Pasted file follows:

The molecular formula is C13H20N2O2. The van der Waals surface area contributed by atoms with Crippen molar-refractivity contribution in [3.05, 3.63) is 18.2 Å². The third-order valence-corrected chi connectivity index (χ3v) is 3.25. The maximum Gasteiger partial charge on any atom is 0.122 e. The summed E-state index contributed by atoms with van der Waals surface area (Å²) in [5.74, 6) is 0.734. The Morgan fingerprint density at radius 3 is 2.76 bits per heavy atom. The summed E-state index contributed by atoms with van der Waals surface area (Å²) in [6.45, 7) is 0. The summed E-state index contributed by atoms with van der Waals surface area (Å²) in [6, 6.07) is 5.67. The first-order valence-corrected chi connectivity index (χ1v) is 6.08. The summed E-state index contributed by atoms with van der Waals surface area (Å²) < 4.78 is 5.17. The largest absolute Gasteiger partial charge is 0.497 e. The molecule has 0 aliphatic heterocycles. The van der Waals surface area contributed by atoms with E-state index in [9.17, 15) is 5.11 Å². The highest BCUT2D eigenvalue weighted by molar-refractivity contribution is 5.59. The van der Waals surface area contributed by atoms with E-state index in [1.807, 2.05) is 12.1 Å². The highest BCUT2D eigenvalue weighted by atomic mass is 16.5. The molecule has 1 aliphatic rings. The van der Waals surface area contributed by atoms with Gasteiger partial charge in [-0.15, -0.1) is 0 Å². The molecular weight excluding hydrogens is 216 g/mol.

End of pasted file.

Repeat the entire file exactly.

The molecular formula is C13H20N2O2. The van der Waals surface area contributed by atoms with Crippen molar-refractivity contribution in [3.05, 3.63) is 18.2 Å². The third-order valence-corrected chi connectivity index (χ3v) is 3.25. The maximum Gasteiger partial charge on any atom is 0.122 e. The summed E-state index contributed by atoms with van der Waals surface area (Å²) in [5.74, 6) is 0.734. The Morgan fingerprint density at radius 3 is 2.76 bits per heavy atom. The summed E-state index contributed by atoms with van der Waals surface area (Å²) in [6.45, 7) is 0. The summed E-state index contributed by atoms with van der Waals surface area (Å²) in [6, 6.07) is 5.67. The first-order valence-corrected chi connectivity index (χ1v) is 6.08. The summed E-state index contributed by atoms with van der Waals surface area (Å²) < 4.78 is 5.17. The largest absolute Gasteiger partial charge is 0.497 e. The molecule has 0 aliphatic heterocycles. The van der Waals surface area contributed by atoms with E-state index in [9.17, 15) is 5.11 Å². The highest BCUT2D eigenvalue weighted by molar-refractivity contribution is 5.59. The van der Waals surface area contributed by atoms with E-state index in [1.807, 2.05) is 12.1 Å². The highest BCUT2D eigenvalue weighted by atomic mass is 16.5. The molecule has 1 aliphatic rings. The van der Waals surface area contributed by atoms with Gasteiger partial charge in [-0.15, -0.1) is 0 Å². The molecular weight excluding hydrogens is 216 g/mol.